NYC proposes revamped Second Avenue with ‘offset’ bus lane and wider bike lane

March 6, 2024

New York City wants to redesign a three-mile portion of Second Avenue to improve bus service and make it safer for cyclists. During a presentation to Manhattan Community Board 6 on Monday, the city’s Department of Transportation revealed a proposal to revamp the avenue from East 59th Street to Houston Street with a new “offset” bus lane in the center of the street, to allow for buses to maneuver around commercial curbside loading and unloading. The plan also includes widening bike lanes from six to eight feet, and even 10 feet at some sections.

“Our proposed redesign of Second Avenue would make commutes faster and more reliable for 57,000 daily bus riders, better protect the increasing number of cyclists, and improve safety for all road users,” Ydanis Rodriguez, DOT Commissioner, said in a statement to The Daily News.

The bus route affected by the proposed changes, the M15 and M15 SBS, is the busiest in New York City, carrying 16.4 million riders in 2023.

The corridor features curbside bus lanes, which operate weekdays during rush hour from 7 a.m. to 10 a.m. and from 2 p.m. to 7 p.m. DOT proposes making the bus lane operate 24 hours a day, seven days a week, as opposed to its current rush hour schedule.

The lanes are frequently blocked by parked commercial vehicles that are loading and unloading, as well as NYPD vehicles, according to Streetsblog. These obstructions have proven detrimental to the M15’s service, with speeds that average just 5.5 miles per hour along the selection of Second Avenue in question, according to DOT.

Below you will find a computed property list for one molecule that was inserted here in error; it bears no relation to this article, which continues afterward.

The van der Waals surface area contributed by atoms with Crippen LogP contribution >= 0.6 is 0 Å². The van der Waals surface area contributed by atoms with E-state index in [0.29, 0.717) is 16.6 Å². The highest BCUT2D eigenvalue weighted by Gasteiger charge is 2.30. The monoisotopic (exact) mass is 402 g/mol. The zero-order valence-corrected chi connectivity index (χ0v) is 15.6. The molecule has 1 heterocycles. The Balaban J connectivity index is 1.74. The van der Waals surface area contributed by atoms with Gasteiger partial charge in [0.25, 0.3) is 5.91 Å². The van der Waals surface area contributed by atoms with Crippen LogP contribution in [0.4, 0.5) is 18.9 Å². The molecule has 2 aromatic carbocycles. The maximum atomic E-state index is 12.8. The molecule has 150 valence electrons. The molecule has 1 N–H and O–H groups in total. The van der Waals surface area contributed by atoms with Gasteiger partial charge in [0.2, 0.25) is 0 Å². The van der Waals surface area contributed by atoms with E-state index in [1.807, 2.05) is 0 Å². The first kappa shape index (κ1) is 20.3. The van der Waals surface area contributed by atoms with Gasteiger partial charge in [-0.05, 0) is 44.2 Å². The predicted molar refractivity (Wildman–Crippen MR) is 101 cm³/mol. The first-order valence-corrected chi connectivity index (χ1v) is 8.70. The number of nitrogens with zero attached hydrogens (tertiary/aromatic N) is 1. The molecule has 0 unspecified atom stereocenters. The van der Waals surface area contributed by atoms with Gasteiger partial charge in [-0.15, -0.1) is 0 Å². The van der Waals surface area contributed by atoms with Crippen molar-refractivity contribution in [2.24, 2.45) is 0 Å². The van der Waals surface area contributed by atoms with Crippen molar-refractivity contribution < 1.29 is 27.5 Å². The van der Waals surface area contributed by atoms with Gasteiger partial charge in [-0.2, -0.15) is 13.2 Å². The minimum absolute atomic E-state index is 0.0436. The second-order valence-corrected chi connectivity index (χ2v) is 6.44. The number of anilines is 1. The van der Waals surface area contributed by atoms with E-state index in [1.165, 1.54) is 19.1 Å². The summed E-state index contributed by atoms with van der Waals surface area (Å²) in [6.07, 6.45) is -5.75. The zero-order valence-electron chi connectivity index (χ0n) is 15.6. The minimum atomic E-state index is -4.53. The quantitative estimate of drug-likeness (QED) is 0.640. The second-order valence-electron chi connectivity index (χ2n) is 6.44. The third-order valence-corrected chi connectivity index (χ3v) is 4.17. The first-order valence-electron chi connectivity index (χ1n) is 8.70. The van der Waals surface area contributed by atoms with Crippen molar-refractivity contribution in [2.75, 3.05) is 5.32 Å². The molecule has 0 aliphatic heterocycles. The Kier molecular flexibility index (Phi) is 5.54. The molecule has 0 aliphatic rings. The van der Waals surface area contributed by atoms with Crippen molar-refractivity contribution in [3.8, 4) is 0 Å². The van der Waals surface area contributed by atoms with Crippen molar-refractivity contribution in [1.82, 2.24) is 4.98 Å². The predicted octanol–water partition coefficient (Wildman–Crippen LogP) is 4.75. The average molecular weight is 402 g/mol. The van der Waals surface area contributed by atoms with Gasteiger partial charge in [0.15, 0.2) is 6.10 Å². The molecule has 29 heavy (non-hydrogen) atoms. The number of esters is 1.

According to data from DOT’s Automated Bus Lane Enforcement (ABLE) program, which collects information on parking violations through cameras on buses, the highest number of violations occur where Second Avenue intersects with East 18th Street and East 20th Street.

With an offset bus lane, the existing lane would be repainted one lane over, moving it out of the way of parked vehicles and improving service dramatically.

East 59th Street to Houston Street is also home to one of the city’s busiest bike lanes, serving more than 6,000 cyclists and micro-mobility users daily. The current bike lanes are narrow and unable to adequately serve the number of existing riders.

To account for projected growth in micro-mobility and bicycle usage and to improve the safety of existing riders, the plan calls for the widening of the lane by at least 8 feet, and up to 10 feet in certain sections. The widened lanes would allow for more riders, accommodate riders of different speeds and abilities, and provide a safer experience.

The plan would also fortify existing painted pedestrian islands with concrete, improving the safety of both pedestrians and cyclists.

Following community feedback, DOT officials plan to begin work on the project in the spring.


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